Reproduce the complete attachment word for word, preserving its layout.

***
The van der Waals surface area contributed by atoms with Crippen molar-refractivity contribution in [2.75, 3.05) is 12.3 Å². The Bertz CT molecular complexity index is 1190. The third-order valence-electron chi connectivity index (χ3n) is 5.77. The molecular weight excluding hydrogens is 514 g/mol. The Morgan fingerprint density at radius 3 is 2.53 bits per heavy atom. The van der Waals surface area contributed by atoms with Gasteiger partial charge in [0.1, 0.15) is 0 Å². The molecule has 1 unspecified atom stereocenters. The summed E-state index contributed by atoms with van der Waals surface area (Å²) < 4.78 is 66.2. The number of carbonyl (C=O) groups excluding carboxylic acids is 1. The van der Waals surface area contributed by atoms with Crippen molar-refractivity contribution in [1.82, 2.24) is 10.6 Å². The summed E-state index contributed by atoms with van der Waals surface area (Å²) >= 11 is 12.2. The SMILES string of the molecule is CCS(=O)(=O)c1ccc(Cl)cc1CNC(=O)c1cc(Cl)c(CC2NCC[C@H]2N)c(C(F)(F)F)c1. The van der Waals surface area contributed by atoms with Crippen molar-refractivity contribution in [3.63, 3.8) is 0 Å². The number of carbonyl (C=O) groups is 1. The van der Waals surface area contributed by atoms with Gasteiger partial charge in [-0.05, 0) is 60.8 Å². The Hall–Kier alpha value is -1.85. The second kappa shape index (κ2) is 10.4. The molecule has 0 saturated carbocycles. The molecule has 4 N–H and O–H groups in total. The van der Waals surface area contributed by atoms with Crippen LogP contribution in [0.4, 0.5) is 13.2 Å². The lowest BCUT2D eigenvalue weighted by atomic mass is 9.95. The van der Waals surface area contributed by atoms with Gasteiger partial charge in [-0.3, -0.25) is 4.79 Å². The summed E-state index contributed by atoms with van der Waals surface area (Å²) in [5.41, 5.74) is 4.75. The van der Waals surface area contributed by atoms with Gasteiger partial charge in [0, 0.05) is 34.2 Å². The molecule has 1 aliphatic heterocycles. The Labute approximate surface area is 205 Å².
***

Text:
The van der Waals surface area contributed by atoms with Crippen molar-refractivity contribution in [2.75, 3.05) is 12.3 Å². The Bertz CT molecular complexity index is 1190. The third-order valence-electron chi connectivity index (χ3n) is 5.77. The molecular weight excluding hydrogens is 514 g/mol. The Morgan fingerprint density at radius 3 is 2.53 bits per heavy atom. The van der Waals surface area contributed by atoms with Gasteiger partial charge in [0.1, 0.15) is 0 Å². The molecule has 1 unspecified atom stereocenters. The summed E-state index contributed by atoms with van der Waals surface area (Å²) < 4.78 is 66.2. The number of carbonyl (C=O) groups excluding carboxylic acids is 1. The van der Waals surface area contributed by atoms with Crippen molar-refractivity contribution in [1.82, 2.24) is 10.6 Å². The summed E-state index contributed by atoms with van der Waals surface area (Å²) >= 11 is 12.2. The SMILES string of the molecule is CCS(=O)(=O)c1ccc(Cl)cc1CNC(=O)c1cc(Cl)c(CC2NCC[C@H]2N)c(C(F)(F)F)c1. The van der Waals surface area contributed by atoms with Crippen molar-refractivity contribution in [3.63, 3.8) is 0 Å². The number of carbonyl (C=O) groups is 1. The van der Waals surface area contributed by atoms with Gasteiger partial charge in [-0.05, 0) is 60.8 Å². The Hall–Kier alpha value is -1.85. The second kappa shape index (κ2) is 10.4. The molecule has 0 saturated carbocycles. The molecule has 4 N–H and O–H groups in total. The van der Waals surface area contributed by atoms with Crippen LogP contribution in [0.4, 0.5) is 13.2 Å². The lowest BCUT2D eigenvalue weighted by atomic mass is 9.95. The van der Waals surface area contributed by atoms with Gasteiger partial charge in [-0.3, -0.25) is 4.79 Å². The summed E-state index contributed by atoms with van der Waals surface area (Å²) in [5.41, 5.74) is 4.75. The van der Waals surface area contributed by atoms with Gasteiger partial charge in [0, 0.05) is 34.2 Å². The molecule has 1 aliphatic heterocycles. The Labute approximate surface area is 205 Å².